Caitie Ihrig

Training a dog is also training a human.

Over the weekend, Nate and I took Tigger to Santa Fe to hang out with Zia who is a Pitbull and Chocolate Lab mix, and to have her first dog training session. We headed there on Saturday and she was whining for the majority of the two hour car ride. All the whining stopped the second she saw Zia.

Zia was waiting inside of the house and Tigger did not want to go in as she had no idea where she was or why we were there. Once we got her inside and she saw Zia, the chaos started.

The two dogs were running around Nate’s grandma’s house like crazy. They were running into everything, including each other. Nate let the dogs outside and they spent a while just running around the backyard and playing. Neither one of them calmed down until they were separated to go to bed.

The next morning we had our first training session. The first thing we did was discuss what the problems were, which mainly included separation anxiety, jumping on the counters, accidentally biting when playing and eating shoes and clothing.

We also have to get her crate trained in a way where she feels her crate is a positive space and is somewhere she can feel comfortable. Right now, if we put her in the crate and leave her alone, she tries to pull in and eat the blankets we put around the crate to make it warm. Tigger will also bite at her bed and ignore all the toys that are in there.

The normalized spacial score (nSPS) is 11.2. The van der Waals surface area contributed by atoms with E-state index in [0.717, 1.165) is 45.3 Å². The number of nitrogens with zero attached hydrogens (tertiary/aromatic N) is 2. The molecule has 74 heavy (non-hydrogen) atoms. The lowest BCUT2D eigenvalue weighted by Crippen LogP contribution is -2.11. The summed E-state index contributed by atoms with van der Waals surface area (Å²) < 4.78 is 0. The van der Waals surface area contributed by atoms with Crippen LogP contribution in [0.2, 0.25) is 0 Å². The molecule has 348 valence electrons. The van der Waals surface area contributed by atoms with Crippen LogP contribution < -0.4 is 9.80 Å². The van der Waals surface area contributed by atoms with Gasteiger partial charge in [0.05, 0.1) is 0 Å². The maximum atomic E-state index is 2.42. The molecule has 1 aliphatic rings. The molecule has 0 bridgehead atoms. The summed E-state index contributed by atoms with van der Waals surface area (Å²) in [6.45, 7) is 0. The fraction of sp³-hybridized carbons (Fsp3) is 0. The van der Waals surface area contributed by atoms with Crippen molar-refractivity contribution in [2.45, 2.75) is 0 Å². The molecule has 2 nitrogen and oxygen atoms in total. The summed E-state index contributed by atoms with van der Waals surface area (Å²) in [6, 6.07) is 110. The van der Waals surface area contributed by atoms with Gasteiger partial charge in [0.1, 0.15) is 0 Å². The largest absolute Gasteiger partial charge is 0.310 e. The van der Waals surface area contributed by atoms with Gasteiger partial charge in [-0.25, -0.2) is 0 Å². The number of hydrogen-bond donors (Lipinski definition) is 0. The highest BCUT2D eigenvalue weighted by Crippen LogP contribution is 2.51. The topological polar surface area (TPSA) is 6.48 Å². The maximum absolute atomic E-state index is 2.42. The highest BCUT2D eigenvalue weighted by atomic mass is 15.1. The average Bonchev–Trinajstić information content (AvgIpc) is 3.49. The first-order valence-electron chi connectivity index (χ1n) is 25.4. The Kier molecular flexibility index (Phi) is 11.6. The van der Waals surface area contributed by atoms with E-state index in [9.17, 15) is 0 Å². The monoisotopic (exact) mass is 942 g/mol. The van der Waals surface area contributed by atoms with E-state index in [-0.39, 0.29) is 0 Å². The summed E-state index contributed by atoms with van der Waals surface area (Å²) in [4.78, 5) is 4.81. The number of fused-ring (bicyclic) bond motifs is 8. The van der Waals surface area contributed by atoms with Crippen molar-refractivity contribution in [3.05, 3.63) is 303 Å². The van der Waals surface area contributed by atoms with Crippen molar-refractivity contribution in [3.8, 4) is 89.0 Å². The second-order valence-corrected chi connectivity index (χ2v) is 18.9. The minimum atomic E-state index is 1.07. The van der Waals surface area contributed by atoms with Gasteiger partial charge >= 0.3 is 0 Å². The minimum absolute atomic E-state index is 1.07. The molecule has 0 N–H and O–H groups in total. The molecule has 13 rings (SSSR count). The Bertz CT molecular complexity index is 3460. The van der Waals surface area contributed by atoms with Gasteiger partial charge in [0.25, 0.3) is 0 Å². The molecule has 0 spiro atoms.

During the session, we worked on using a treat to get her into the crate. She became very good at getting three of her paws in, grabbing the treat and then quickly backing out. Tigger really didn’t like it when we locked her in there and she started biting the crate.

For 30 minutes each day when I’m at work, Nate has to leave Tigger in her crate and ignore her to help with the separation anxiety. Once she gets better at being in the crate when I’m at work, we have to start putting her in there for 30 minutes when both of us are home. To help Tigger when she is in there, we were told to get a Kong dog toy, freeze it and fill it with peanut butter and dog food. Hopefully, that will keep her occupied and help her to not freak out.

We then began to work on getting her to come when she is called. Nate and I learned that she is very good at coming when we have a treat for her.

After that, we were told that Tigger should always sit before going outside or coming back in. She wasn’t a big fan of that either and would try to slip through the crack in the door to come in when Nate or I opened it to tell her to sit. She would only sit if we showed her a treat.

Nate then put the harness on her where the leash attaches to Tigger’s chest instead of her back. It worked great with the trainer, not so much that night when Tigger and Zia were taken on a walk together. Tigger almost got out of the harness and had to be carried back to the house. Zia was then taken on the rest of her walk.

The final lesson of the first session was getting her to sit on command. It worked very well with a treat, not so well without. The trainer also got her to lay down a few times by putting a treat on the ground. She was able to get Tigger to kind of rollover. Tigger started to, but then hit the legs of a chair.

It was a great lesson and Nate and I have a lot of homework to do with Tigger throughout the week.